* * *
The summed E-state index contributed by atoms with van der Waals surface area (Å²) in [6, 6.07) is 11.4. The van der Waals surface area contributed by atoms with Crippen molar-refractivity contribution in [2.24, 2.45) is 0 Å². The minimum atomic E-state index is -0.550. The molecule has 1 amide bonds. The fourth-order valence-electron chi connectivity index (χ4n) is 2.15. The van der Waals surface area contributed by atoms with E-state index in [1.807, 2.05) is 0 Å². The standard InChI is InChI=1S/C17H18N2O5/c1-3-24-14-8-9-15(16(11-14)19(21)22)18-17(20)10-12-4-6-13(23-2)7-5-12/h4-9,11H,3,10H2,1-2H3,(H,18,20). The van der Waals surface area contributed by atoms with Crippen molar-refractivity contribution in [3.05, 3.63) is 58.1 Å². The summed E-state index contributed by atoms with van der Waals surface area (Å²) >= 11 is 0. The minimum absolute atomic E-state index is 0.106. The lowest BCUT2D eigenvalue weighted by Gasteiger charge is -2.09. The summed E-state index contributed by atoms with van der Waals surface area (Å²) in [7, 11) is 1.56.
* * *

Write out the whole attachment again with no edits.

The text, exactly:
The summed E-state index contributed by atoms with van der Waals surface area (Å²) in [6, 6.07) is 11.4. The van der Waals surface area contributed by atoms with Crippen molar-refractivity contribution in [2.24, 2.45) is 0 Å². The minimum atomic E-state index is -0.550. The molecule has 1 amide bonds. The fourth-order valence-electron chi connectivity index (χ4n) is 2.15. The van der Waals surface area contributed by atoms with E-state index in [1.807, 2.05) is 0 Å². The standard InChI is InChI=1S/C17H18N2O5/c1-3-24-14-8-9-15(16(11-14)19(21)22)18-17(20)10-12-4-6-13(23-2)7-5-12/h4-9,11H,3,10H2,1-2H3,(H,18,20). The van der Waals surface area contributed by atoms with Crippen molar-refractivity contribution in [3.05, 3.63) is 58.1 Å². The summed E-state index contributed by atoms with van der Waals surface area (Å²) >= 11 is 0. The minimum absolute atomic E-state index is 0.106. The lowest BCUT2D eigenvalue weighted by Gasteiger charge is -2.09. The summed E-state index contributed by atoms with van der Waals surface area (Å²) in [7, 11) is 1.56.